Because we often head back to the St. Louis area to visit family and friends, it's not unusual for Gina and me to speak fondly of the city while in the company of friends. With a sunny summer weekend staring us in the eye, we decided it was time to share the city with some of our Indianapolis friends. Hoping to back up all our previous enthusiasm, we planned to pack as much in as possible.
Bogart's Smoke House, a "Memphis-style" BBQ joint opened in 2011 by former Supersmokers and Pappy's Smokehouse pit master Skip Steele. Picking Bogart's was a difficult decision - Pappy's Smokehouse does equally excellent BBQ - but a previous visit a couple months back convinced me that Bogart's was the right choice.
My first taste at Pappy's (and equally so at Bogart's) was a revelation - the jump in quality from my previous BBQ experiences to what the folks at Pappy's/Bogart's do was as eye-opening as the first time I had Chimay after a lifetime of drinking Miller Lite. While there are many foods that can amaze and satisfy, I've found that Bogart's side of ribs might be the most rewarding and genuinely tasty food I have ever eaten.
With a whole Friday afternoon in front of us, we headed west to the Midtown Alley neighborhood and settled into drinks at Urban Chestnut Brewing Company. Opened in early 2011 by former Anheuser-Busch brewmaster Florian Kuplent, the brewery occupies a former garage space and recently added an outdoor biergarten. Urban Chestnut divides their beer into two series: Revolution, focusing on "modern American" beers, and Reverence, focusing on "timeless European beer styles". Our group worked our way through five beers, including Old Tjikko, a spruce beer not unlike Sun King's Norwegian Blue, and a shared Thrale's bourbon barrel aged imperial stout.
Hoping to eventually catch up with some friends, we headed back downtown for a quick pint or two at the Schlafly tap room. Visits to the tap room often feel like a homecoming for Gina and me, as we've made many friends in our many visits over the years. We were greeted at the door by Schlafly brewmaster Stephen Hale (he wasn't waiting for us, it was just dumb luck), who welcomed us back.
Indianapolis has no brewery like Schlafly - a "face of St. Louis craft beer" brewery that's as almost as well known to Average Joe St. Louisian as it is to the dedicated craft beer drinker - though there are a few Indy breweries working their way towards that crown. Although Schlafly has been playing leader in St. Louis for over 20 years, they've continued to grow at a significant pace, and remain as relevant today - and perhaps even more so - than ever.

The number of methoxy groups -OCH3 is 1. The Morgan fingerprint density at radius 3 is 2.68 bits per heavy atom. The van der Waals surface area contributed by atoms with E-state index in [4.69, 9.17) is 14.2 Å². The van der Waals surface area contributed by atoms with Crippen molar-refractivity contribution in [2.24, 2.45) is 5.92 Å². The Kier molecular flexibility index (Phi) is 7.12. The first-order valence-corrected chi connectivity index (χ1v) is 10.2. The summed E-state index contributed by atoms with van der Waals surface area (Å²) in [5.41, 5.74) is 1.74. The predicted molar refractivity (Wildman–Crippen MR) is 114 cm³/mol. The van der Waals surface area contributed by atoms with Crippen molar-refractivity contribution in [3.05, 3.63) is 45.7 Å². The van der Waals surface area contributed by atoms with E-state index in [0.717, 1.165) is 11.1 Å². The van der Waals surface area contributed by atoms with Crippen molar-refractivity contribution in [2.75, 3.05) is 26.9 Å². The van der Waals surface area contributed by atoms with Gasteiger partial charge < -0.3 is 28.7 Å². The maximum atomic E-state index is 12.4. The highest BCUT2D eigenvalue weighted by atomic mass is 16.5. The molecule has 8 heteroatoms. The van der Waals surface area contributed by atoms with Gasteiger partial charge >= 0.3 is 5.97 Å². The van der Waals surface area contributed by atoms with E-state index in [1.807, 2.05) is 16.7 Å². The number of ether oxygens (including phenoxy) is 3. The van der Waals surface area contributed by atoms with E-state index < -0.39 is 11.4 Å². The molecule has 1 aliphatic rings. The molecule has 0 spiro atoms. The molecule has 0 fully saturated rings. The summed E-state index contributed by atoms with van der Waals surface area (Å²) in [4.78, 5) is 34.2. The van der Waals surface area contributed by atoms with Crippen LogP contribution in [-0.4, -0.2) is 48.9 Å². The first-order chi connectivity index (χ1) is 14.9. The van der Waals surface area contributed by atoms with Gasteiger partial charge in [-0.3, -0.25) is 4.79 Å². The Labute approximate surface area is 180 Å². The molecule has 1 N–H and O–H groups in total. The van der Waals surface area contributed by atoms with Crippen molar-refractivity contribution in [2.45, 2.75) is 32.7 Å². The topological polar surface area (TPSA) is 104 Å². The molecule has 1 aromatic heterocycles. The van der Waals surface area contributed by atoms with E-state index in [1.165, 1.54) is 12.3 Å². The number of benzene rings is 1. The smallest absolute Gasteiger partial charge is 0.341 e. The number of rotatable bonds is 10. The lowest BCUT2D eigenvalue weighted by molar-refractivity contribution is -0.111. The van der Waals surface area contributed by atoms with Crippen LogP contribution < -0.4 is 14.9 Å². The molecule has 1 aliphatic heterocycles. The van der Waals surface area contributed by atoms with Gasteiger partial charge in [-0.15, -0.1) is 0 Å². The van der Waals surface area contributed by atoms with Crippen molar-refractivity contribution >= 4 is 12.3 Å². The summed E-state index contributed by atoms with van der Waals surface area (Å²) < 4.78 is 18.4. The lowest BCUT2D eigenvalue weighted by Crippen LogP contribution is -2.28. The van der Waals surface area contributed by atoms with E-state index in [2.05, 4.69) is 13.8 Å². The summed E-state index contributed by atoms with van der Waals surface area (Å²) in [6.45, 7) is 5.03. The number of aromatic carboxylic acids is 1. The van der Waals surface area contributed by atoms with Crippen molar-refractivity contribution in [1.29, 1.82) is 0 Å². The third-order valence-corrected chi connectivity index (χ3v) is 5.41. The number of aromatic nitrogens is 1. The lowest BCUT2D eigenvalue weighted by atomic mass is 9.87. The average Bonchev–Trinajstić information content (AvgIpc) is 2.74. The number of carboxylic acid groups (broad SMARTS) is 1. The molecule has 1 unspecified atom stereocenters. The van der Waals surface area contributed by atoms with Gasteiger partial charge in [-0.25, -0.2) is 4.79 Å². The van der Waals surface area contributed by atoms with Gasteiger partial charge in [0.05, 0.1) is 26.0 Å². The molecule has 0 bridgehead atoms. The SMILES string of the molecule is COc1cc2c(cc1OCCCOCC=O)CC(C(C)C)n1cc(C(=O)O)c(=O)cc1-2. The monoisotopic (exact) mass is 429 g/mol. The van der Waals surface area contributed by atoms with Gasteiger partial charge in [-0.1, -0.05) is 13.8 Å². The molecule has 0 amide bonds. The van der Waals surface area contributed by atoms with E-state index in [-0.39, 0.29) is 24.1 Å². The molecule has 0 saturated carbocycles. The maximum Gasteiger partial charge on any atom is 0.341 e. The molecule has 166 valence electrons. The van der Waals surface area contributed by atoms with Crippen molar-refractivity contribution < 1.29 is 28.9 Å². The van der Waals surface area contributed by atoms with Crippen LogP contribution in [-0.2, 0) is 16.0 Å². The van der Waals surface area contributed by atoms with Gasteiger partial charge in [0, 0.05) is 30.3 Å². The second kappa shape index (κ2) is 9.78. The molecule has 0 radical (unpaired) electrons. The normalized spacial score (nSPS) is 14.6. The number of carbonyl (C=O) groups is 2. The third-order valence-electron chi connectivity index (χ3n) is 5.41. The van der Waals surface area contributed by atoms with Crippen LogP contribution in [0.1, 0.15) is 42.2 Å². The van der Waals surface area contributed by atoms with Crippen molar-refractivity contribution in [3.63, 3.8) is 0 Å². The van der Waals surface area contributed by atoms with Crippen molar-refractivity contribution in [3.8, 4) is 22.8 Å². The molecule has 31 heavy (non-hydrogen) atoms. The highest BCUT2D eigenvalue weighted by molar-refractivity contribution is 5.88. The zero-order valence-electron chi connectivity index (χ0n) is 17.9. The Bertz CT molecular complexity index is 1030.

Hoping to catch up with some St. Louis legends - Mike Sweeney, Eric Hildebrandt, and Andrew Mark Veety, we scurried back to Soulard to make a visit to the International Tap House (ITap), where we also sort of met/looked at Bill Burge - 3 of the 4 being responsible for the excellent podcast StewedSTL.
Our fifth stop of the day brought us to Bailey's Range, a "burger and shake restaurant where everything is made from scratch using only 100% grass fed Missouri range beer" (their copy). We were met at the door by the soothing sounds of a blaring fire alarm - staff promised that nothing was on fire and that it would be turned off as soon as they found out how - so we took a seat at the end of the long communal table that fills the first floor.
Ski (a staple of my youth).
Taking a short break from the beer (but not the alcohol), I ordered up the Bailey's Horchata, a shake made with cinnamon ice cream, RumChata, and vanilla vodka. Others at the table ordered from Bailey's Boozy Ice Tea and Lemonade menus, and all of us were happy with our selections. Paired with a collection of burgers ranging from the Buzzed (an espresso rubbed burger topped with apples, diced onions, bacon, and blue cheese) to a temporary selection called The American (beef, grilled cheese patty, I forget what else), we left with our bellies over-full and happy about it.
Slightly unable to walk now (thanks to our full bellies) and teased by a tweet, we attempted to catch up with the namesake behind the beer known as Carlbock at the Civil Life Brewing Company.
Being pretty exhausted from a full day, we headed back to our hotel in the Central West End, for a quick rest before a reasonably forgettable nightcap at a neighborhood bar. Then to bed - another day calling.